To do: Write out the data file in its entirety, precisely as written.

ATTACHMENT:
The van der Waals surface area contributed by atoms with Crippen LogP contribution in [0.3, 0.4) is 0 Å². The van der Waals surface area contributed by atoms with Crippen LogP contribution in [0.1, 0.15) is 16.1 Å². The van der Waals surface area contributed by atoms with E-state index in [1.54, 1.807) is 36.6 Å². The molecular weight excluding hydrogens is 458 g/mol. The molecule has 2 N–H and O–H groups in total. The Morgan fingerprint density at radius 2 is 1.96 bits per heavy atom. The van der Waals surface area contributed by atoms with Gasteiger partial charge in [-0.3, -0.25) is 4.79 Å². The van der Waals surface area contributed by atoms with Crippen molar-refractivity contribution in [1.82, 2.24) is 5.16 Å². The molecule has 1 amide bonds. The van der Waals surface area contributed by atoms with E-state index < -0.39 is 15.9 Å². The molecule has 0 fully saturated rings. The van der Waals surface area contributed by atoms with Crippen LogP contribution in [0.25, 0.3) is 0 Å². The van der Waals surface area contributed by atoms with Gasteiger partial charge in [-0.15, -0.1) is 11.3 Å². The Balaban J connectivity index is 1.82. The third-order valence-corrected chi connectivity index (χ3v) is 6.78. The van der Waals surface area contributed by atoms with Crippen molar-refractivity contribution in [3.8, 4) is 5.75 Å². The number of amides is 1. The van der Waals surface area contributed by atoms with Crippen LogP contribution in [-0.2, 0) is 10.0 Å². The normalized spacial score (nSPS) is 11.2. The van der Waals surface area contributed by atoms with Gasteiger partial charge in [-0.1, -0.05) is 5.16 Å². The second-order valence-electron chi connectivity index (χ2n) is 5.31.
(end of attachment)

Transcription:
The van der Waals surface area contributed by atoms with Crippen LogP contribution in [0.3, 0.4) is 0 Å². The van der Waals surface area contributed by atoms with Crippen LogP contribution in [0.1, 0.15) is 16.1 Å². The van der Waals surface area contributed by atoms with E-state index in [1.54, 1.807) is 36.6 Å². The molecular weight excluding hydrogens is 458 g/mol. The molecule has 2 N–H and O–H groups in total. The Morgan fingerprint density at radius 2 is 1.96 bits per heavy atom. The van der Waals surface area contributed by atoms with Gasteiger partial charge in [-0.3, -0.25) is 4.79 Å². The van der Waals surface area contributed by atoms with Crippen molar-refractivity contribution in [1.82, 2.24) is 5.16 Å². The molecule has 1 amide bonds. The van der Waals surface area contributed by atoms with E-state index < -0.39 is 15.9 Å². The molecule has 0 fully saturated rings. The van der Waals surface area contributed by atoms with Crippen LogP contribution in [0.25, 0.3) is 0 Å². The van der Waals surface area contributed by atoms with Gasteiger partial charge in [-0.15, -0.1) is 11.3 Å². The Balaban J connectivity index is 1.82. The third-order valence-corrected chi connectivity index (χ3v) is 6.78. The van der Waals surface area contributed by atoms with Crippen molar-refractivity contribution in [3.8, 4) is 5.75 Å². The number of amides is 1. The van der Waals surface area contributed by atoms with Crippen LogP contribution in [-0.2, 0) is 10.0 Å². The normalized spacial score (nSPS) is 11.2. The van der Waals surface area contributed by atoms with Gasteiger partial charge in [-0.1, -0.05) is 5.16 Å². The second-order valence-electron chi connectivity index (χ2n) is 5.31.